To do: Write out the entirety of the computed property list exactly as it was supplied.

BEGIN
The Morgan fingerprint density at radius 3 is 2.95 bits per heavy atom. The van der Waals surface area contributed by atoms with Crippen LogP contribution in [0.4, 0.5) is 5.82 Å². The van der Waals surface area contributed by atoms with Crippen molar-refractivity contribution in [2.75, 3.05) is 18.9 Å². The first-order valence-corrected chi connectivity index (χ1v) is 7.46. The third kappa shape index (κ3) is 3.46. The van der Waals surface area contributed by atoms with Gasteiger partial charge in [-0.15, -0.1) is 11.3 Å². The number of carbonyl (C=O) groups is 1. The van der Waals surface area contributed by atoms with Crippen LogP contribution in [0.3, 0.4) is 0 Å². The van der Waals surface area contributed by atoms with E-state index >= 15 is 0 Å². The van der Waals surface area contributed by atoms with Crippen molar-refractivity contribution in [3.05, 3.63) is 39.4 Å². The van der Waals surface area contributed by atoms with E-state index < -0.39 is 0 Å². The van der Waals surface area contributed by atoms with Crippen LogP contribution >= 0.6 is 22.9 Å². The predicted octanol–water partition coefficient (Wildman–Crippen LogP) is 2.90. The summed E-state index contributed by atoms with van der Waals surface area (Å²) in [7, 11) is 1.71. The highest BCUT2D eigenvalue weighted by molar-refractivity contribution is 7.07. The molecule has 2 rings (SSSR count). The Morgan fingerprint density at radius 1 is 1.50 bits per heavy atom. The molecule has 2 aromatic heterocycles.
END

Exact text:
The Morgan fingerprint density at radius 3 is 2.95 bits per heavy atom. The van der Waals surface area contributed by atoms with Crippen LogP contribution in [0.4, 0.5) is 5.82 Å². The van der Waals surface area contributed by atoms with Crippen molar-refractivity contribution in [2.75, 3.05) is 18.9 Å². The first-order valence-corrected chi connectivity index (χ1v) is 7.46. The third kappa shape index (κ3) is 3.46. The van der Waals surface area contributed by atoms with Gasteiger partial charge in [-0.15, -0.1) is 11.3 Å². The number of carbonyl (C=O) groups is 1. The van der Waals surface area contributed by atoms with Crippen LogP contribution in [0.3, 0.4) is 0 Å². The van der Waals surface area contributed by atoms with E-state index >= 15 is 0 Å². The van der Waals surface area contributed by atoms with Crippen molar-refractivity contribution in [3.05, 3.63) is 39.4 Å². The van der Waals surface area contributed by atoms with E-state index < -0.39 is 0 Å². The van der Waals surface area contributed by atoms with Crippen LogP contribution >= 0.6 is 22.9 Å². The predicted octanol–water partition coefficient (Wildman–Crippen LogP) is 2.90. The summed E-state index contributed by atoms with van der Waals surface area (Å²) in [7, 11) is 1.71. The highest BCUT2D eigenvalue weighted by molar-refractivity contribution is 7.07. The molecule has 2 rings (SSSR count). The Morgan fingerprint density at radius 1 is 1.50 bits per heavy atom. The molecule has 2 aromatic heterocycles.